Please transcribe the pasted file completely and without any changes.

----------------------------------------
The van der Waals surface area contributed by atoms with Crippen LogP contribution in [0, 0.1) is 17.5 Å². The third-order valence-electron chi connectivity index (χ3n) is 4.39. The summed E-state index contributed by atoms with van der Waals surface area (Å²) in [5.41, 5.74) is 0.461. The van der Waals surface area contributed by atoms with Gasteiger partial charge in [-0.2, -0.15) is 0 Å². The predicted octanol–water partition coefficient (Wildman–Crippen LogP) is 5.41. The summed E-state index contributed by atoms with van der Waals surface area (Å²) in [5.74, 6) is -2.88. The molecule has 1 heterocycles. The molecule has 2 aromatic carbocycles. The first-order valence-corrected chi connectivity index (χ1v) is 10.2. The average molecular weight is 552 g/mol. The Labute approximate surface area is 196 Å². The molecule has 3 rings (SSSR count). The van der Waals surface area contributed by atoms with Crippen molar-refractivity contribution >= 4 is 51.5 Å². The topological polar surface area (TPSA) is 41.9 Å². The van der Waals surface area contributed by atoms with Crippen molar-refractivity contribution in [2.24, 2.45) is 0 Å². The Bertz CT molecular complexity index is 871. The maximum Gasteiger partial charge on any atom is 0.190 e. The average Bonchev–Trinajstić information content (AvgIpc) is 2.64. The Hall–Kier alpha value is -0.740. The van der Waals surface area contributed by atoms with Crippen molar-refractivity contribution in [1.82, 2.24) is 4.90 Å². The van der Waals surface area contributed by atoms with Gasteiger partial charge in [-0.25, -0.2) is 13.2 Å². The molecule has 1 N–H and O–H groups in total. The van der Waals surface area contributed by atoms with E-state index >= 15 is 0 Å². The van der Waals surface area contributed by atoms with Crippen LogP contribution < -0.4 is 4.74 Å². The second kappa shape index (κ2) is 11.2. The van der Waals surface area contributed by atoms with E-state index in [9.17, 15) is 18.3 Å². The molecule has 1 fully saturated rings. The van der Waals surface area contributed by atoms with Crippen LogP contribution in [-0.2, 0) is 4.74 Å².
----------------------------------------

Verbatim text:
The van der Waals surface area contributed by atoms with Crippen LogP contribution in [0, 0.1) is 17.5 Å². The third-order valence-electron chi connectivity index (χ3n) is 4.39. The summed E-state index contributed by atoms with van der Waals surface area (Å²) in [5.41, 5.74) is 0.461. The van der Waals surface area contributed by atoms with Gasteiger partial charge in [-0.2, -0.15) is 0 Å². The predicted octanol–water partition coefficient (Wildman–Crippen LogP) is 5.41. The summed E-state index contributed by atoms with van der Waals surface area (Å²) in [5.74, 6) is -2.88. The molecule has 1 heterocycles. The molecule has 2 aromatic carbocycles. The first-order valence-corrected chi connectivity index (χ1v) is 10.2. The average molecular weight is 552 g/mol. The Labute approximate surface area is 196 Å². The molecule has 3 rings (SSSR count). The van der Waals surface area contributed by atoms with Crippen molar-refractivity contribution >= 4 is 51.5 Å². The topological polar surface area (TPSA) is 41.9 Å². The van der Waals surface area contributed by atoms with Crippen molar-refractivity contribution in [2.24, 2.45) is 0 Å². The Bertz CT molecular complexity index is 871. The maximum Gasteiger partial charge on any atom is 0.190 e. The average Bonchev–Trinajstić information content (AvgIpc) is 2.64. The Hall–Kier alpha value is -0.740. The van der Waals surface area contributed by atoms with Crippen molar-refractivity contribution in [1.82, 2.24) is 4.90 Å². The van der Waals surface area contributed by atoms with Gasteiger partial charge in [-0.25, -0.2) is 13.2 Å². The molecule has 1 N–H and O–H groups in total. The van der Waals surface area contributed by atoms with E-state index >= 15 is 0 Å². The van der Waals surface area contributed by atoms with Crippen LogP contribution < -0.4 is 4.74 Å². The second kappa shape index (κ2) is 11.2. The van der Waals surface area contributed by atoms with E-state index in [9.17, 15) is 18.3 Å². The molecule has 1 fully saturated rings. The van der Waals surface area contributed by atoms with Crippen LogP contribution in [-0.2, 0) is 4.74 Å².